Ruby vintage begins here
Michael Gleeson My Favorite Finds
Marcia Sherrill Must Haves
Eye on Design Decorating with Blue & White
By The Sea
All That Glitters
Charmed, I’m Sure
Year of the Horse
So it’s with great irony that I am drawn to blue and white designs and at last count, there are 16 pieces of English and Chinese porcelain (three lamps, three urns and numerous planters, platters and plates) in my den alone. I think it’s safe to say we can now discount my theory. Blue has always been a staple in interior design. Credit goes to the versatility of the varying shades of cobalt, powder, sky and ocean blues or perhaps the fact its beauty is even more prominent when paired with white. The clean fresh styles of a blue and white color scheme – whether it’s a simple arrangement of jars or a riot of blue on blue color – works for both contemporary and classic interiors and is here to stay. This month at Ruby Read we celebrate this timeless color combination. With warm weather on the way, it seems an appropriate time to focus on blue and white that is synonymous with spring itself. Writer Candace Manroe demystifies the design process (featuring the work of fashion turned interior designer Carolyne Roehm who loves the hues so much she penned the book A Passion for Blue and White). And writer Elizabeth Hickman gives us a history lesson on identifying and collecting blue and white transferware. I hope all of you survived the brutal winter months and it’s comforting to know that March is finally here. For my first rite of spring, a few hyacinths placed in a pair of blue and white planters will do the trick.
Letter from the Editor
Photo credit: Russ Harrington
I have always said you can tell how people decorate their houses by the colors they wear. (For me that would indicate I reside in black and white interiors, which is ironically not the case). I seldom wear green and don’t own a single blue item of clothing (except for a few pieces of turquoise jewelry) and quickly repainted a master bedroom years ago as the soothing grey blue tones quickly bored me.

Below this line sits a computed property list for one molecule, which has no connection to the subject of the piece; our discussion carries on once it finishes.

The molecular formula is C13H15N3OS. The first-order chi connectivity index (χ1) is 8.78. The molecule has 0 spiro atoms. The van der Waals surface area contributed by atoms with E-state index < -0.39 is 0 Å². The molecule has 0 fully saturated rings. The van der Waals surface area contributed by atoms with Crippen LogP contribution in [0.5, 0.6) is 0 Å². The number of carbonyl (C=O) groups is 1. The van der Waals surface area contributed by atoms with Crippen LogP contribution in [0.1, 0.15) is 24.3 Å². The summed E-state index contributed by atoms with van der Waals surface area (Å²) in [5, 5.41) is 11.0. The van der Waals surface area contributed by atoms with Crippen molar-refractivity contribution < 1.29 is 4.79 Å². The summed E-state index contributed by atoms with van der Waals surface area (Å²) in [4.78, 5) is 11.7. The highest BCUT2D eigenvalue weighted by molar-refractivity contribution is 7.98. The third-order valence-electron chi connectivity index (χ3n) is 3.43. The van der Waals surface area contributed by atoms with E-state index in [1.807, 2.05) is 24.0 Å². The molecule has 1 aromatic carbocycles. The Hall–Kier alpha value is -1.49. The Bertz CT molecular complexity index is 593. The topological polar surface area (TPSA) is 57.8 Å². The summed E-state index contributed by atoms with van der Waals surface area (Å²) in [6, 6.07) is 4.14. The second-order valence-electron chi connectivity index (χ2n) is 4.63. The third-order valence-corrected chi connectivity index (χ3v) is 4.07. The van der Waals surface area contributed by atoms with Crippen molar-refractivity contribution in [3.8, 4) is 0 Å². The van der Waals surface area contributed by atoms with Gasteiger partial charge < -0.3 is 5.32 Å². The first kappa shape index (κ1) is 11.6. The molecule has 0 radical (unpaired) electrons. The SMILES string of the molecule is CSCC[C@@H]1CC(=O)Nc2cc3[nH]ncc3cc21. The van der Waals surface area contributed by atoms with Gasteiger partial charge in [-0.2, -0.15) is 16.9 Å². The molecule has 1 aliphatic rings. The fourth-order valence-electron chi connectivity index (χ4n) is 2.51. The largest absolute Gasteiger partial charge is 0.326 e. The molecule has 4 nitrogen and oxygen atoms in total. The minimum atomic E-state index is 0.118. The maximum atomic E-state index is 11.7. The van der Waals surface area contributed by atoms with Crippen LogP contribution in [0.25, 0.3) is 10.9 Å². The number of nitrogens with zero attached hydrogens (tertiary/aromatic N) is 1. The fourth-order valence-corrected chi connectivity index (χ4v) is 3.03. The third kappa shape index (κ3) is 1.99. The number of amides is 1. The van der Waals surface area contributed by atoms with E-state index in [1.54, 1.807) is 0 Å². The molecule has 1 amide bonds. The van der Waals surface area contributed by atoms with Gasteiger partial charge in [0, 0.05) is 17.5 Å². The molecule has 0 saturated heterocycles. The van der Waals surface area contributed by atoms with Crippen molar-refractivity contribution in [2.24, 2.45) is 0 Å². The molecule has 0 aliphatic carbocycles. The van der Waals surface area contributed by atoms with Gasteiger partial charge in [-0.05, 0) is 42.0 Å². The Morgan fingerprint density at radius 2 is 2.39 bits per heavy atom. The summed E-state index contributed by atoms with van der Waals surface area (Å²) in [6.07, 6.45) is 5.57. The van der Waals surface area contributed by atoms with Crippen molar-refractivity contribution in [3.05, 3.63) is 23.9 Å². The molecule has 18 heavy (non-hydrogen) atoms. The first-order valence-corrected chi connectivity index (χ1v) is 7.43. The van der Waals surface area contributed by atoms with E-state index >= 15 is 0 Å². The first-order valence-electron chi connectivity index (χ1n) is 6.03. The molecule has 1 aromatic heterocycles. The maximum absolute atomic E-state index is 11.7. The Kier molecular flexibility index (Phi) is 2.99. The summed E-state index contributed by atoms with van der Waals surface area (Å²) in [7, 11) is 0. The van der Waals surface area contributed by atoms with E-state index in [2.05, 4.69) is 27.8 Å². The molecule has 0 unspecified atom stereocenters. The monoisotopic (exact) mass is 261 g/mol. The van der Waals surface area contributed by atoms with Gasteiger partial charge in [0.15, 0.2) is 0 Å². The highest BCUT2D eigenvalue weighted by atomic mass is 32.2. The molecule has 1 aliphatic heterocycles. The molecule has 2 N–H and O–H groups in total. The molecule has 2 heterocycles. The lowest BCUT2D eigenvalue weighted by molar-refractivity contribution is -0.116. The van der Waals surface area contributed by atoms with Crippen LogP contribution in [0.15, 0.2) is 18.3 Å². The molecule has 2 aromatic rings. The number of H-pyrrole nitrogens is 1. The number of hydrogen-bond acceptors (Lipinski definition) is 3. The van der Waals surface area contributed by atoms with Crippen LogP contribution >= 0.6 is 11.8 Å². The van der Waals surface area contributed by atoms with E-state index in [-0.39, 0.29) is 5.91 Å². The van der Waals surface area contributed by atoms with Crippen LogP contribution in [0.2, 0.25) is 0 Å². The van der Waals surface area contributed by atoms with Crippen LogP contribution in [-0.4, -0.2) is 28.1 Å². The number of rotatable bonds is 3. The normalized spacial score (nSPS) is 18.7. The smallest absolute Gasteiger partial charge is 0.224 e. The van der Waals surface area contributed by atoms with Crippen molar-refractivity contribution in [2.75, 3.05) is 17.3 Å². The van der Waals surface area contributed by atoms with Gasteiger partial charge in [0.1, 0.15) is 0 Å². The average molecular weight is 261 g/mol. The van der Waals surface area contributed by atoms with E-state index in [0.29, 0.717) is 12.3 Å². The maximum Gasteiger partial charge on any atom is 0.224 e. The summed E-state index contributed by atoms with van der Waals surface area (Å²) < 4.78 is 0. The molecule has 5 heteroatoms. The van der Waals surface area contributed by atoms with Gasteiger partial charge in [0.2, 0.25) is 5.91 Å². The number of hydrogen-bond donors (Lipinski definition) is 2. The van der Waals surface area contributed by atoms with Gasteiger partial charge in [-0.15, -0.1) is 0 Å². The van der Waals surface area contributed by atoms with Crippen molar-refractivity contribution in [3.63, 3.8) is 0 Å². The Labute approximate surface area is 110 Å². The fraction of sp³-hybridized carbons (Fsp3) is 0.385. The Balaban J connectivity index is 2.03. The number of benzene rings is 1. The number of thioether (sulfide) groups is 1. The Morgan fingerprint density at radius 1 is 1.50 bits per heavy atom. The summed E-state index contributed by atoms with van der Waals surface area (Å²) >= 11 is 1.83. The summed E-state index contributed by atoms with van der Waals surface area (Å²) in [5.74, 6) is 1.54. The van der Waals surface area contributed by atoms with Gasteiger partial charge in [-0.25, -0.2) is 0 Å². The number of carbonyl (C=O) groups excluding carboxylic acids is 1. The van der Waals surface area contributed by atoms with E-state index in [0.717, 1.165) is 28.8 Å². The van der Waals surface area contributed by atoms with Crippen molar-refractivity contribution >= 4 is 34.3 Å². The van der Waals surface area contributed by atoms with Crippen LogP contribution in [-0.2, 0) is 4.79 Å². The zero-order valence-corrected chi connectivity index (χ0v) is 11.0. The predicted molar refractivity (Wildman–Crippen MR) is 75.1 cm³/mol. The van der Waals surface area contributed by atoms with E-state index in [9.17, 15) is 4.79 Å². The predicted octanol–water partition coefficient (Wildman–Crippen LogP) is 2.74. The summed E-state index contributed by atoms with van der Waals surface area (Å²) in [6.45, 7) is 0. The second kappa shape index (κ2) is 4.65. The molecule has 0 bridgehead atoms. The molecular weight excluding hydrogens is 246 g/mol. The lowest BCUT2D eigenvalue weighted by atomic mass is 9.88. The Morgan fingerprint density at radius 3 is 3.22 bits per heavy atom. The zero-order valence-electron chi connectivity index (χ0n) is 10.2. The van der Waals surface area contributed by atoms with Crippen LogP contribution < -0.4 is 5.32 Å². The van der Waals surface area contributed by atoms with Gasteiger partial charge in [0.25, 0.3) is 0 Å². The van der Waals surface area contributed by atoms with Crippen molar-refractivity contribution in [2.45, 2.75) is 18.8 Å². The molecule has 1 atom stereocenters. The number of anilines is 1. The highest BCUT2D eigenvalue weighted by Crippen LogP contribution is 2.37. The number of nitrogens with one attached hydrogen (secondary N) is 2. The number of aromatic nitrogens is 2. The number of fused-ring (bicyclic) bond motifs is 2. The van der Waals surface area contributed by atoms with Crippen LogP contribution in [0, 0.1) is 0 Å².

Happy Collecting! Cathy Whitlock Editor-in-Chief firstname.lastname@example.org 3
Table of Contents 6
Letter from the Editor V Magazine’s Michael Gleeson My Favorite Finds
Eye on Design
By the Sea
All That Glitters
Blue & White Transferware
Decorating with Blue & White
Charmed, I’m Sure
Year of the Horse
Ruby Lane is the premier online community of over 2,400 individually-owned shops from around the world offering antiques & art, vintage collectibles and jewelry. © Ruby Lane 2014 | © Ruby Read 2014
My Favorite Finds 6
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Vintage Borsalino Gran Lusso Hat Borsalino is the Italian king of hat makers. This piece will make a guy stand out at any black tie event.
Big E Levi Denim Jacket 2 Pocket 1958 Itâ€™s hard to find a vintage denim jacket that has the right fit, color and style. This seems to be the perfect one! From the always classic Leviâ€™s, you can wear it out in spring or layer it under a coat during winter.
Vintage Taxco Mexican Silver Bracelet Since I grew up in Mexico a part of my heart is always there... I have great respect for its arts including silver work. This great Mayan Art inspired bracelet reminds of school, learning about gods and goddesses which always thrilled me. This could be Ixchel -the Goddess of Love. 7
Victorian Silver Coffee Pot W&J Barnard England I love coffee and what better way than drinking it from this stunning silver pot.
Dutch Watercolor, Willem Stee
When browsing through Ruby Lane painting and instantly fell in love with it love the idea behind shepherds and she mind waking up every morning and see
Chic Pair of Painted Marble Top Bedside Tables Here is an investment set that will upgrade any bedroom.
19th c. Louis Vuitton Tr
Such a meaningful piece! Thi not only a beautiful collector travel and a historical landmar chic furniture piece at any coz 8
elink II (1856 - 1928)
e’s offerings, I found this t; the colors are beautiful, I eep, so calming... I wouldn’t eing this painting.